University of Missouri

Grades on every Mizzou basketball player and what the returners need to improve

Jordan Geist on his career night vs. Georgia

Jordan Geist talks about his 30-point performance in the SEC Tournament and how Missouri played as a team.
Up Next
Jordan Geist talks about his 30-point performance in the SEC Tournament and how Missouri played as a team.

As Missouri basketball wrapped up a 15-17 season with a loss to Auburn in the second round of the SEC Tournament, the postgame locker room vibe revolved around what players they’ll bring back. Here’s a grade for each rotation player from this past season and something each returning player needs to improve.

Torrence Watson, freshman guard: B+

Watson was invisible at the start of the season, but averaged 14.5 points in his last six games. He had 20 points in the loss to Auburn and set a program record for three-pointers made by a freshman with 53. Towards the end of the season, Watson, four-star recruit out of Whitfield in St. Louis, looked like a complete scorer. Watson could very well be MU’s leading scorer in a year.

Needs to improve: Consistency. Watson’s final stretch was what MU needed him to be all season, someone to help Jordan Geist help on offense. He can’t disappear like did early in the season.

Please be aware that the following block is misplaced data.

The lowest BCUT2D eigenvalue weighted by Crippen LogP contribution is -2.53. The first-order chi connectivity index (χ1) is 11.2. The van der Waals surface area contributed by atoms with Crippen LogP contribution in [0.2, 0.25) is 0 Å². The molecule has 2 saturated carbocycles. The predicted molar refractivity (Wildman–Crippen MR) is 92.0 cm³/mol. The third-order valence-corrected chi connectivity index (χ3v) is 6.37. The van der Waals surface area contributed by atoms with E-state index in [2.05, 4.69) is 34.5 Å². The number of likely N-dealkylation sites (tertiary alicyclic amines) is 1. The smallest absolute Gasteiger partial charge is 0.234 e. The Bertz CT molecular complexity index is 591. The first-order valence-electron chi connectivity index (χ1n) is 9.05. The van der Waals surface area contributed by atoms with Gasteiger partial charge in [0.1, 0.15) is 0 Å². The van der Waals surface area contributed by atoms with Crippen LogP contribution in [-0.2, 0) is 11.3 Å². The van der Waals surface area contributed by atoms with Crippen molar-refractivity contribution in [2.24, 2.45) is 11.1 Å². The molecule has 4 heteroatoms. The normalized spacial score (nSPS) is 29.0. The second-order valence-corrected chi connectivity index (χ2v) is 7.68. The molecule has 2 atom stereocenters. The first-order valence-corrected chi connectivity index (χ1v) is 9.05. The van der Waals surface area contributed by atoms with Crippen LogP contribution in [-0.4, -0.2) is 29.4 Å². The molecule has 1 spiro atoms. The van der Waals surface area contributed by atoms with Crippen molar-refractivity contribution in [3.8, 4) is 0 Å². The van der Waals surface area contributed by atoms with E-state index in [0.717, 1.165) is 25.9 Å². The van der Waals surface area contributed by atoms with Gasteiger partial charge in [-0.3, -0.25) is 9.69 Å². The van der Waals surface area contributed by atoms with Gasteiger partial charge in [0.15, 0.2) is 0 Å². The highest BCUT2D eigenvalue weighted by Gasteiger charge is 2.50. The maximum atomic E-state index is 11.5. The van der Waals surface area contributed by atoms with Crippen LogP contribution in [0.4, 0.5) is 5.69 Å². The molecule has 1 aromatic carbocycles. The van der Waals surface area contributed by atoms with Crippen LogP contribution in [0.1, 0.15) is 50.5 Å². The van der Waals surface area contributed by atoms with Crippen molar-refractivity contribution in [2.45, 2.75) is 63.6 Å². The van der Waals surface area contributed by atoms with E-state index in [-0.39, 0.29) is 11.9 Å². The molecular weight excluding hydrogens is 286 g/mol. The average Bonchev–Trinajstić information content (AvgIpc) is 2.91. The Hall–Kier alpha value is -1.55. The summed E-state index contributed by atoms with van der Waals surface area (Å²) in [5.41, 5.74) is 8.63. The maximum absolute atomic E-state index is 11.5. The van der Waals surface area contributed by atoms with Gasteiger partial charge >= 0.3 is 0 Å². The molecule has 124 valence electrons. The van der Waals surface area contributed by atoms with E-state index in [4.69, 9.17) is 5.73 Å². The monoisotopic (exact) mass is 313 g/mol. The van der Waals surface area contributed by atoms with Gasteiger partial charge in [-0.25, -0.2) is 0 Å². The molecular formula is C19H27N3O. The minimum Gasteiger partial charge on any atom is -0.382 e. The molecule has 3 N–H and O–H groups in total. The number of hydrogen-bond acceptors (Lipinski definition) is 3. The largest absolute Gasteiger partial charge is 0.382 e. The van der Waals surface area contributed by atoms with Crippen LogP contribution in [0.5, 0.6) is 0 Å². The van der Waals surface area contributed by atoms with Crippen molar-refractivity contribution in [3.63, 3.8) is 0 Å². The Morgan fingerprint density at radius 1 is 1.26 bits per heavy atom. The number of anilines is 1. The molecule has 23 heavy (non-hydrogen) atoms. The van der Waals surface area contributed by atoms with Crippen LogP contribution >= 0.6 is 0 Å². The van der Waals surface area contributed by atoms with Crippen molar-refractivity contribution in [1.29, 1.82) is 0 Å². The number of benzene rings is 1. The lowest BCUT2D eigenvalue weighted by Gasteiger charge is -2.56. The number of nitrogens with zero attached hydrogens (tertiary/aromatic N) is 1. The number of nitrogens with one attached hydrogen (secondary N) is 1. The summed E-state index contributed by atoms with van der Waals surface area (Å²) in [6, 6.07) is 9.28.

Xavier Pinson, freshman guard: B-

Pinson was a pleasant surprise for MU after flipping to the Tigers from Kent State. The 6-foot-2 guard wasn’t afraid of anyone and dazzled fans with his no-look passes and court vision. Pinson scored 40 points in his final three games of the year, which showed he can do a lot more than just pass. With Geist graduating, Pinson will be MU’s primary point guard alongside Evansville transfer Dru Smith. Look for coach Cuonzo Martin to go with a lot of four-guard lineups next season.

Needs to improve: Reducing turnovers, strength, defense. Pinson had eight turnovers against Auburn and ball security issues all season. Pinson, who missed part of summer workouts becaue of a family situation, will need to continue to get stronger this offseason. Martin is a defensive-minded coach and occasionally benched Pinson as he struggled to stay in front of his assignment at times.

K.J. Santos, sophomore forward: D-

Considered to be a possible pro prospect down the line, Santos missed almost the entire nonconference schedule because of a foot injury and his single-game season high was only seven points. The 6-foot-8 forward barely played towards the end of the season and looked passive on offense. Martin runs a lot of offense through the power forward position and got little out of it from Santos after losing Jontay Porter for the season.